When Georgia takes a job as an errand runner for an artist who lives alone in the middle of Biscayne Bay, she’s surprised to find her life changes dramatically. Time spent with the intense hermit at his isolated home might help Frankie gain the courage to speak, it seems. And it might help Georgia reconcile the woman she was with the woman she has become.  But when Graham leaves to work on a ship in Hurricane Alley and the truth behind Frankie’s mutism is uncovered, the family’s challenges return, more complicated than before. Late that summer, as a hurricane bears down on South Florida, Georgia must face the fact that her choices have put her only child in grave danger.  Sea Creatures is a mesmerizing exploration of the high stakes of marriage and parenthood, the story of a woman coming into her own as a mother, forced to choose between her marriage, her child, and the possibility of new love.

Releasing July 30 from A.A. Knopf

markerHypnotic, spellbinding novel set in Greece and Africa, where a young Liberian woman reckons with a haunted past.  On a remote island in the Aegean, Jacqueline is living alone in a cave accessible only at low tide. With nothing to protect her from the elements, and with the fabric between herself and the world around her increasingly frayed, she is permeated by sensory experiences of remarkable intensity: the need for shade in the relentless heat of the sun-baked island; hunger and the occasional bliss of release from it; the exquisite pleasure of diving into the sea. The pressing physical realities of the moment provide a deeper relief: the euphoric obliteration of memory and, with it, the unspeakable violence she has seen and from which she has miraculously escaped.  Slowly, irrepressibly, images from a life before this violence begin to resurface: the view across lush gardens to a different sea; a gold Rolex glinting on her father’s wrist; a glass of gin in her mother’s best crystal; an adoring younger sister; a family, in the moment before their fortunes were irrevocably changed. Jacqueline must find the strength to contend with what she has survived or tip forward into full-blown madness.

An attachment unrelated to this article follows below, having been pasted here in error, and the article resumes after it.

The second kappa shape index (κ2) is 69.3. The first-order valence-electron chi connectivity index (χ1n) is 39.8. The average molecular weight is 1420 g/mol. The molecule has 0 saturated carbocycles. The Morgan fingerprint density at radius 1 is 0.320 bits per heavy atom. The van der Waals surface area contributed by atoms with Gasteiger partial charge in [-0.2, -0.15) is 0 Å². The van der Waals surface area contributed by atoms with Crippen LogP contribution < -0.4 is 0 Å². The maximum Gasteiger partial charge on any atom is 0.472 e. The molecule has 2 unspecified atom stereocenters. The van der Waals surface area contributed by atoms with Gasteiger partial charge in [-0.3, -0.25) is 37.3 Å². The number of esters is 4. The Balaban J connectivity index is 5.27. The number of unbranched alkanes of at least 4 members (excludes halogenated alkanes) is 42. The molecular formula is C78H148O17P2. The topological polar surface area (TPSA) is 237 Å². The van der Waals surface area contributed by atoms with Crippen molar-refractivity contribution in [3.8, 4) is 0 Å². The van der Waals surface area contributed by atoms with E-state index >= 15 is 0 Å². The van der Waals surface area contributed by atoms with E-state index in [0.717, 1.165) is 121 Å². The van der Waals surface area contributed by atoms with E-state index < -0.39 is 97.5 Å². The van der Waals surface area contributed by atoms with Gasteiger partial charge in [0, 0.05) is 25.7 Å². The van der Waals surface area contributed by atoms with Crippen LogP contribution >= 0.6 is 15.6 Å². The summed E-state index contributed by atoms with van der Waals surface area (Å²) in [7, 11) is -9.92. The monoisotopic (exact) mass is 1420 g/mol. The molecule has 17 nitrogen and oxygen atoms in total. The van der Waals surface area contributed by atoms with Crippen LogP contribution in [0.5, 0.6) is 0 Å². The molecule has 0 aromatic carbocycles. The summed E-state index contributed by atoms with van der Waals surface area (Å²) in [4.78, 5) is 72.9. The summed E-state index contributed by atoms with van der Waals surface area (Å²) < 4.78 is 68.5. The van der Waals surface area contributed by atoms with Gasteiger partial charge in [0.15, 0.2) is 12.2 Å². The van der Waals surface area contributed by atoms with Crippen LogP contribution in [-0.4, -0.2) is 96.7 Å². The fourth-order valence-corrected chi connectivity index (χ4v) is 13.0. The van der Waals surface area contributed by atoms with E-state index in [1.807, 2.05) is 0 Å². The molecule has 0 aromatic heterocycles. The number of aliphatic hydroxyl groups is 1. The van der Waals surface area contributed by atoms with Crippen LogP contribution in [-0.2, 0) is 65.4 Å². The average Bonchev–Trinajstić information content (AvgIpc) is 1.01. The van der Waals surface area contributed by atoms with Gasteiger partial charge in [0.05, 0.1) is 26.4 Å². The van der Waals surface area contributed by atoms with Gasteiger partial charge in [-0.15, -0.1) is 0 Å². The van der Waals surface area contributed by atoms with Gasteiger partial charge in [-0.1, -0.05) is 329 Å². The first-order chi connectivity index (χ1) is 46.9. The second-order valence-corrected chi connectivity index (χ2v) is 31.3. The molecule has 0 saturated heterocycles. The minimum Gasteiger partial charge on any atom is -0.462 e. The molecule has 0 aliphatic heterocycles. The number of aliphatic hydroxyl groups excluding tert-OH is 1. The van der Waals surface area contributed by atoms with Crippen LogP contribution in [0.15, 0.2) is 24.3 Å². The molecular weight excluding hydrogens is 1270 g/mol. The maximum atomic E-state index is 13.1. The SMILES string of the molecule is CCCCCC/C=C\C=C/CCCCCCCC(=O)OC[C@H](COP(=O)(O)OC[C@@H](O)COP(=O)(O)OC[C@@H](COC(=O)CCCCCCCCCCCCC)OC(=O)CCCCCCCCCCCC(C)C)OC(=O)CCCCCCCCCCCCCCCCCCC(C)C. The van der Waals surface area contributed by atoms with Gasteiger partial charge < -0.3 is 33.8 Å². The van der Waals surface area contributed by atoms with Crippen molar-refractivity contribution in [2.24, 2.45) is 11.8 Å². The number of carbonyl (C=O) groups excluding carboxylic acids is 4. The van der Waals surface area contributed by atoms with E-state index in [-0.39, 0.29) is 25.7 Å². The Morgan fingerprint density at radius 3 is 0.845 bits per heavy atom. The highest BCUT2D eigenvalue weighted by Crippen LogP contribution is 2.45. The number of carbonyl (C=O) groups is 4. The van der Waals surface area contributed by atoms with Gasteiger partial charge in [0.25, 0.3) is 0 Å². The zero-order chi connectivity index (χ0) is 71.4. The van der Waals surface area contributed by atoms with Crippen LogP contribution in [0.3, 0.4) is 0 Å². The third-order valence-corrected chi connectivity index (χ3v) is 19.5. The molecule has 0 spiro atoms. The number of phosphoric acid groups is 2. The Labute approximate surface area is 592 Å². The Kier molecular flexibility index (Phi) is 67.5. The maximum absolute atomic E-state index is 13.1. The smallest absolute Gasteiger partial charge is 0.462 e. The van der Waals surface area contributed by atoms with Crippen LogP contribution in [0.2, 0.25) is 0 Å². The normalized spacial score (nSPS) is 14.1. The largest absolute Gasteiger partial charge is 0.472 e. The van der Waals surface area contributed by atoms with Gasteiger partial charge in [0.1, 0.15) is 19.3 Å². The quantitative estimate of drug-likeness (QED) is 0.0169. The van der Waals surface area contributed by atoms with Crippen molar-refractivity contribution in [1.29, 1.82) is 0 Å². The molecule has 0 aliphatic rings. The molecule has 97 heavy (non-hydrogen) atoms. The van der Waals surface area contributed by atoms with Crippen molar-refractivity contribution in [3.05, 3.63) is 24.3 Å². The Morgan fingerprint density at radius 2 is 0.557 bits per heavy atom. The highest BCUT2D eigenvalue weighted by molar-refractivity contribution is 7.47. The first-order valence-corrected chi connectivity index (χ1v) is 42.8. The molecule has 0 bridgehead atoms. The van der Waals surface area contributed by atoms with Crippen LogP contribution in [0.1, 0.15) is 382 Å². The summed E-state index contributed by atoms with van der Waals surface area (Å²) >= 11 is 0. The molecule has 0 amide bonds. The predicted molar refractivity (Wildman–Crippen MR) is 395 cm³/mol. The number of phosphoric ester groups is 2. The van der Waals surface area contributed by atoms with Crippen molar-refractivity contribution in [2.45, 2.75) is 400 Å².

Visceral and gripping, extraordinary in its depiction of physical and spiritual hungers, Alexander Maksik’s A Marker to Measure Drift is a novel about ruin and faith, barbarism and love, and the devastating memories that contain the power both to destroy us and to redeem us. 

Bookmagnet Says: When I finished A Marker To Measure Drift, I hurled the book across the room to get it as far from me as possible.  And then I wept.  I predict all who read this will have a similar visceral reaction.  There were parts in which I thought I might vomit.  For fans of Chris Cleave’s Little Bee.  

A Marker To Measure Drift also made my list as one of the Best Novels of 2013 (So Far).

 

You’ve heard from me; now, I want to hear from you.  Which of these books will you read?  What novels are you excited about digging into for July? 

5 Comments

Filed under Bookmagnet's Best Books of the Month, books, coming of age, contemporary fiction, Debut Novels, fiction, historical fiction, literary fiction, mystery, Southern fiction, Southern writers, Spotlight Books, Summer Reading, women's lit